There may be other instances where the District or High Court will deal with offending by tamariki and rangatahi (for example, where a jury trial has been elected, or where they are facing joint charges with other tamariki, rangatahi or adults). 

Youth Court jurisdiction

The Youth Court is required to impose the least restrictive outcome that is appropriate in the circumstances (section 289 of the Oranga Tamariki Act 1989). This includes allowing the opportunity for tamariki and rangatahi to complete their outcomes away from the court and without the imposition of formal orders.

Policy: Youth Court

Youth Court jurisdiction

All charges start in the Youth Court, including those transferred to other courts. When we work in the Youth Court, we need to understand the Youth Court's jurisdiction, offence categories and types of trials to support tamariki and rangatahi and their whānau or family through the court processes.

Sections 272 to 280A of the Oranga Tamariki Act 1989

Policy: Youth Court

Offence categories and types of trials

The categories of offences and types of trials for proceedings are in the Criminal Procedure Act 2011. Schedule 1 lists the offences that are categorised based on maximum penalties. The exception is category 4 offences (murder or manslaughter), which are treated differently because of their significant seriousness, complexity or public symbolism.

Each category of offence has a default trial type, being either a judge-alone trial or a jury trial. In some cases, a judge-alone trial may be presided over by Justices of the Peace or Community Magistrates. Tamariki and rangatahi charged with offences with maximum penalties of 2 years or more imprisonment can choose a jury trial.

  • A Category 3 offence is one that is punishable by life imprisonment or by imprisonment for 2 years or more except category 4 offences below.
  • A category 4 offence, for example, is murder or manslaughter, which is listed in Schedule 1 to the Act.

Offence categories – sections 71 to 74 of the Criminal Procedure Act 2011

Jointly charged co-offenders

When tamariki or rangatahi are charged with a co-offender, the Youth Court can try the co-offender:

  • regardless of the age of the co-offender – unless te tamaiti or rangatahi or the co-offender has chosen a jury trial, or they are charged with murder or manslaughter
  • if the Youth Court orders it in the interests of justice.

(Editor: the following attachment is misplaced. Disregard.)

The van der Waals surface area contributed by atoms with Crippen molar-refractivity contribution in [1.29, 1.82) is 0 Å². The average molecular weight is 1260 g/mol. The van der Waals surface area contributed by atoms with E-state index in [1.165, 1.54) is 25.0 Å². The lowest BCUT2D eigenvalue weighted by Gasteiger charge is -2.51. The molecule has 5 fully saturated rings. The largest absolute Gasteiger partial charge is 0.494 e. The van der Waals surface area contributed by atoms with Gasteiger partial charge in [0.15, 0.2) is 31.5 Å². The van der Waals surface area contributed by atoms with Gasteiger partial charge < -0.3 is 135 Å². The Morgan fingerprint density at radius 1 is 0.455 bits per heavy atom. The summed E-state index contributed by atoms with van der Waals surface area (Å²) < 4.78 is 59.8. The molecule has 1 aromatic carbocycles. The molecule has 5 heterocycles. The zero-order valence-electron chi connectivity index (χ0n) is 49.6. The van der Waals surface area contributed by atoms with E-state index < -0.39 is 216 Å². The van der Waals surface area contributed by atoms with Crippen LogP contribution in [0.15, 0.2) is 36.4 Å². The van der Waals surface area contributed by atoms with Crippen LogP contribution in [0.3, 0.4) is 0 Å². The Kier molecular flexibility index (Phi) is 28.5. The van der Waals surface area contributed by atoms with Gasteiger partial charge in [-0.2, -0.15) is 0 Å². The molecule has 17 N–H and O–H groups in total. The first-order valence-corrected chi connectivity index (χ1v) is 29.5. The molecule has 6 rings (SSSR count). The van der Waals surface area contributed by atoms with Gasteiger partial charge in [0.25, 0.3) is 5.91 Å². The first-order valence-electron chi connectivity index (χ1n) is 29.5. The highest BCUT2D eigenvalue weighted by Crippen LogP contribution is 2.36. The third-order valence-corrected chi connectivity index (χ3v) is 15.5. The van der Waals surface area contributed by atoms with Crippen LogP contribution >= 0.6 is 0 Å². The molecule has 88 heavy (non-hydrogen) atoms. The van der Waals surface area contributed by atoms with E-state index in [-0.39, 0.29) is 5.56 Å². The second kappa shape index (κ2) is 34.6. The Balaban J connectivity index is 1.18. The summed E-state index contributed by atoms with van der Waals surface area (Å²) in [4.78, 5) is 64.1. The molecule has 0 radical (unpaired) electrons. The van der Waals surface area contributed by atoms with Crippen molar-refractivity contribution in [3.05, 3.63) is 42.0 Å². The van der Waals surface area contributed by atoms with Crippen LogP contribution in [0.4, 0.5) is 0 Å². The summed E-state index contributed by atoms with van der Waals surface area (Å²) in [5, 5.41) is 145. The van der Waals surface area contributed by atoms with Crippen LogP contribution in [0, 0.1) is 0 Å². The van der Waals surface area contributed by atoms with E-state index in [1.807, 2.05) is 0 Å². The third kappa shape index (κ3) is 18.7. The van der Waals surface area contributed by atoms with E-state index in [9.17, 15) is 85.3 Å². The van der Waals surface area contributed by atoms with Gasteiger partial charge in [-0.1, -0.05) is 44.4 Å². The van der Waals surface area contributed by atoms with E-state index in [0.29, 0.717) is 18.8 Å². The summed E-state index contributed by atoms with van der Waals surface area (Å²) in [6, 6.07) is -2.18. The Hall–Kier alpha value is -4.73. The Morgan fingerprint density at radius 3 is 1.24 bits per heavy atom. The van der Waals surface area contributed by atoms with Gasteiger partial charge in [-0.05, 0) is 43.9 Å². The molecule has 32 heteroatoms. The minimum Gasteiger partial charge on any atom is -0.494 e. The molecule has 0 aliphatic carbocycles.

Jury trials

The Youth Court does not conduct jury trials. If te tamaiti or rangatahi has chosen a jury trial, this will be conducted in the District or High Court, depending on the nature of the charge. Preliminary proceedings, however, will begin in the Youth Court.

Infringement offences

The Youth Court does not deal with infringement offences (such as traffic infringement offences, or infringement offences against the Psychoactive Substances Act 2013, Sale and Supply of Alcohol Act 2012, Summary Offences Act 1981, or section 239A of the Local Government Act 2002) unless:

  • te tamaiti or rangatahi is also charged with an offence that the Youth Court has jurisdiction to deal with, and
  • both offences arise out of the same event or series of events, and
  • the Youth Court considers that:
    • it is desirable that the charges be heard together, or
    • the charges can conveniently be heard together.

Traffic offences in Youth Court jurisdiction

Referrals to a care and protection coordinator under section 280

At any stage of a hearing or during proceedings, if it appears to the court that the rangatahi may be in need of care or protection, it may refer the matter to a care and protection coordinator under section 19(1)(b). The court may also adjourn the proceedings pending the outcome of the referral. We ensure that the care and protection coordinator is informed immediately after court and receives all referral information from the court. This allows the coordinator to respond to the referral as soon as practicable and advise the court of progress with the referral. The youth justice court officer keeps track of progress of the referral to advise the court at the next scheduled hearing.

If an application for a care or protection order is made, the court may adjourn proceedings until the application is determined. In addition, the court may at any time discharge the charge under section 282.

Te Kōti Rangatahi and the Pasifika Court

These courts are designed to help tamariki and rangatahi Māori and Pacific children and young people to better engage and participate in the youth justice process. They are also designed to actively involve Māori and Pacific family, whānau, hapū, iwi and community in the youth justice process.

When te tamaiti or rangatahi does not enter a plea in the Youth Court and the charge is not denied, a direction for a family group conference is made and the judge will offer te tamaiti or rangatahi the opportunity to have the matter heard in either Te Kōti Rangatahi or the Pasifika Court.

While these courts support tikanga Māori and Pacific cultures respectively, they also offer participation to all tamariki and rangatahi who acknowledge and accept these courts' processes and protocols.

Rangatahi courts and Pasifika courts | Youth Court of New Zealand

Te Kōti Rangatahi

There are 16 Kōti Rangatahi that we attend and service.

Te Kōti Rangatahi works within the same legal structure as the Youth Court.